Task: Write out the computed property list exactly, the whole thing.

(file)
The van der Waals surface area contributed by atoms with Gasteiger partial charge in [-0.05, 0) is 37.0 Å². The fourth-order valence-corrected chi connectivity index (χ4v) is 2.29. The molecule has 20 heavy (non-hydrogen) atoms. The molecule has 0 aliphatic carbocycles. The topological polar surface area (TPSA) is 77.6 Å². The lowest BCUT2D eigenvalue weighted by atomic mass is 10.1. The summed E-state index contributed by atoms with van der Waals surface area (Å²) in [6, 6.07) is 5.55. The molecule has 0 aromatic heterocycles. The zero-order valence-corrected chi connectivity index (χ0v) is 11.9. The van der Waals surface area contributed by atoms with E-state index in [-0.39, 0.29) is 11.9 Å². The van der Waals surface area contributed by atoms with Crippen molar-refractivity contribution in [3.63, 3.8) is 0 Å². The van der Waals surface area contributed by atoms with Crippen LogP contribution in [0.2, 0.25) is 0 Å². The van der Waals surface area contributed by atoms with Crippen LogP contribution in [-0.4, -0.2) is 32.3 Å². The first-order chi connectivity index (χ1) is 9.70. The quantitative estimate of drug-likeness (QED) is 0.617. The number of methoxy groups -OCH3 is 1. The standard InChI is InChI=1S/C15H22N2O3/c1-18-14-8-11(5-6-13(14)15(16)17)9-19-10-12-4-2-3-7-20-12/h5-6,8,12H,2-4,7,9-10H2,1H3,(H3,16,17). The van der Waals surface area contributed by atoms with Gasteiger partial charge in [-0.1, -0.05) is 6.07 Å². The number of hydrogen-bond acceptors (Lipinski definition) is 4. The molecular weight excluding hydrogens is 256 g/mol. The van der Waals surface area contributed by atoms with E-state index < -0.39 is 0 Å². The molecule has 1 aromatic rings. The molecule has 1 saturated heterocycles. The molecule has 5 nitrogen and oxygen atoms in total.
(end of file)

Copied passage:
The van der Waals surface area contributed by atoms with Gasteiger partial charge in [-0.05, 0) is 37.0 Å². The fourth-order valence-corrected chi connectivity index (χ4v) is 2.29. The molecule has 20 heavy (non-hydrogen) atoms. The molecule has 0 aliphatic carbocycles. The topological polar surface area (TPSA) is 77.6 Å². The lowest BCUT2D eigenvalue weighted by atomic mass is 10.1. The summed E-state index contributed by atoms with van der Waals surface area (Å²) in [6, 6.07) is 5.55. The molecule has 0 aromatic heterocycles. The zero-order valence-corrected chi connectivity index (χ0v) is 11.9. The van der Waals surface area contributed by atoms with E-state index in [-0.39, 0.29) is 11.9 Å². The van der Waals surface area contributed by atoms with Crippen molar-refractivity contribution in [3.63, 3.8) is 0 Å². The van der Waals surface area contributed by atoms with Crippen LogP contribution in [0.2, 0.25) is 0 Å². The van der Waals surface area contributed by atoms with Crippen LogP contribution in [-0.4, -0.2) is 32.3 Å². The first-order chi connectivity index (χ1) is 9.70. The quantitative estimate of drug-likeness (QED) is 0.617. The number of methoxy groups -OCH3 is 1. The standard InChI is InChI=1S/C15H22N2O3/c1-18-14-8-11(5-6-13(14)15(16)17)9-19-10-12-4-2-3-7-20-12/h5-6,8,12H,2-4,7,9-10H2,1H3,(H3,16,17). The van der Waals surface area contributed by atoms with Gasteiger partial charge in [-0.1, -0.05) is 6.07 Å². The number of hydrogen-bond acceptors (Lipinski definition) is 4. The molecular weight excluding hydrogens is 256 g/mol. The van der Waals surface area contributed by atoms with E-state index < -0.39 is 0 Å². The molecule has 1 aromatic rings. The molecule has 1 saturated heterocycles. The molecule has 5 nitrogen and oxygen atoms in total.